Passings | Bermuda-based cartoonist Peter Woolcock died Wednesday after being struck by a car as he was walking to the office of The Royal Gazette to deliver his weekly cartoon. He was 88. Born and raised on a farm in Argentina, Woolcock served on a British tank crew in World War II (during which time he also kept a sketchbook) and worked as a cartoonist and illustrator for almost 60 years, first for children’s magazines in the United Kingdom and then, after moving in 1981 to Bermuda, as an editorial cartoonist. Both his editors and the politicians he depicted have kind things to say in this lengthy obituary, which notes that his final cartoon was about San Diego losing the bid to host the America’s Cup. [The Royal Gazette]

Creators | Candorville cartoonist Darrin Bell talks about the political cartoons he drew in response to the non-indictments of the police officers in the Michael Brown and Eric Garner cases, as well as his own experiences as a black man who got “the talk” when he was 6 or 7 years old and will some day have to give it to his own son. [Comic Riffs]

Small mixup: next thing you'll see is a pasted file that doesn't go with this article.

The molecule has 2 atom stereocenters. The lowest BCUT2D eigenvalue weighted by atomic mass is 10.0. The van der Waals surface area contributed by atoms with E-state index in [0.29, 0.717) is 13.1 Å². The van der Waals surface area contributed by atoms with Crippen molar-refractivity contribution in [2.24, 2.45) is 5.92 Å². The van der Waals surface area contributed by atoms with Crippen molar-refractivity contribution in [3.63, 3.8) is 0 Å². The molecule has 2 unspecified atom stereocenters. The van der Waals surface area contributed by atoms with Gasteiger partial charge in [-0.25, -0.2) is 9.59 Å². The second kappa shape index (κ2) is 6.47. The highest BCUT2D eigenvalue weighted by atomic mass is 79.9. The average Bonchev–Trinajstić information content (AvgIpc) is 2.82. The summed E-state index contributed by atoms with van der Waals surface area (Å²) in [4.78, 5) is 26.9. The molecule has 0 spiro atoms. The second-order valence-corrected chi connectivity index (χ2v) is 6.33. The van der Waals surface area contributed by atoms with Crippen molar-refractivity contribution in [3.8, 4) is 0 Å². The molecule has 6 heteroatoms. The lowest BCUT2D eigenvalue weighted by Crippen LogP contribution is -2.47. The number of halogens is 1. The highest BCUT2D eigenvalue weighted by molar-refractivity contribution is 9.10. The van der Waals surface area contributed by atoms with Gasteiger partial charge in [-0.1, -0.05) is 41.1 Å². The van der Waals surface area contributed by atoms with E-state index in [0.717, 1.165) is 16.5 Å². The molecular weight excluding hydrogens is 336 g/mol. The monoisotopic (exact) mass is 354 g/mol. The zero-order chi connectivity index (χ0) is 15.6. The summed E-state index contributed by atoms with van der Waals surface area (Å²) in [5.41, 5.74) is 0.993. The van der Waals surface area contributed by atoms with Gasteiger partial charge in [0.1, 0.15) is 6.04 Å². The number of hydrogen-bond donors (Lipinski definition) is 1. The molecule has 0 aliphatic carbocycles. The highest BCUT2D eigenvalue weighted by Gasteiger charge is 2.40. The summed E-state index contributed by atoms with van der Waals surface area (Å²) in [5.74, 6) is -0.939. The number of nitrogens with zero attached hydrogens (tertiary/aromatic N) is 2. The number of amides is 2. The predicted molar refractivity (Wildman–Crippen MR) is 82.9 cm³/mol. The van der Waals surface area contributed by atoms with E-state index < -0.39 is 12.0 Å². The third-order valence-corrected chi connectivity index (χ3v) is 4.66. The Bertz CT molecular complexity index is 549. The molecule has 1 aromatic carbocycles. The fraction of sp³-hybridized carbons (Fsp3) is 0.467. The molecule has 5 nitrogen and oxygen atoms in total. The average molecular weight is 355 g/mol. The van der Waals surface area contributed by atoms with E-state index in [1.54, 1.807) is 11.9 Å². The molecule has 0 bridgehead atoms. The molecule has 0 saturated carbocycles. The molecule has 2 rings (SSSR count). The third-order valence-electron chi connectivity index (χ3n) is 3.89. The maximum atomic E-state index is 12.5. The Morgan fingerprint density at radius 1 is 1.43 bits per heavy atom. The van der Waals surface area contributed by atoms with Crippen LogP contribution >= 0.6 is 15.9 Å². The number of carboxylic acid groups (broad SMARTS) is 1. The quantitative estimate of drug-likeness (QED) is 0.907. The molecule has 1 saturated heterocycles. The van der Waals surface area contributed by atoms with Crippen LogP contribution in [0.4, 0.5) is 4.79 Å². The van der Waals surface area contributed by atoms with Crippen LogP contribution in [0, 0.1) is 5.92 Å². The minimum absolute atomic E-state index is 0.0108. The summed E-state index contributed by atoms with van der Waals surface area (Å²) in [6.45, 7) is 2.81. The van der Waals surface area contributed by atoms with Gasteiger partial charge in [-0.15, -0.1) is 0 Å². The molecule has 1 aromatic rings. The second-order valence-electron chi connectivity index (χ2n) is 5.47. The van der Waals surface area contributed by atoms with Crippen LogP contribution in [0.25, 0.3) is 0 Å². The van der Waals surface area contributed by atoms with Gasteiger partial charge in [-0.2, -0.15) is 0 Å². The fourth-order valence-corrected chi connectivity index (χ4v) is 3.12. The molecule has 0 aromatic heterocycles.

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Comics A.M. | Wizard World won’t return to San Antonio in 2015

Wizard World San Antonio

Wizard World San Antonio

Conventions | It looks as if Wizard World’s convention won’t be returning to San Antonio, Texas, in 2015. A Wizard World spokesman said the company couldn’t come up with a date that fit the schedule of the city’s Henry B. Gomez Convention Center, adding, “We hope to revisit the possibility for 2016.” However, reporter Rene Guzman notes that San Antonio’s Alamo City Comic Con was a much bigger deal this year, in terms of the exhibit floor (it took up three exhibit halls of the convention center, compared to Wizards’ one) and probably attendance as well: Wizard World said its inaugural event in August drew “thousands,” and Alamo City had 73,000 attendees, almost twice as many as last year. There will be a Wizard World Austin conventionn in 2015, so anyone wanting a taste of that Wizard magic can find it a short road trip away. [San Antonio Express News]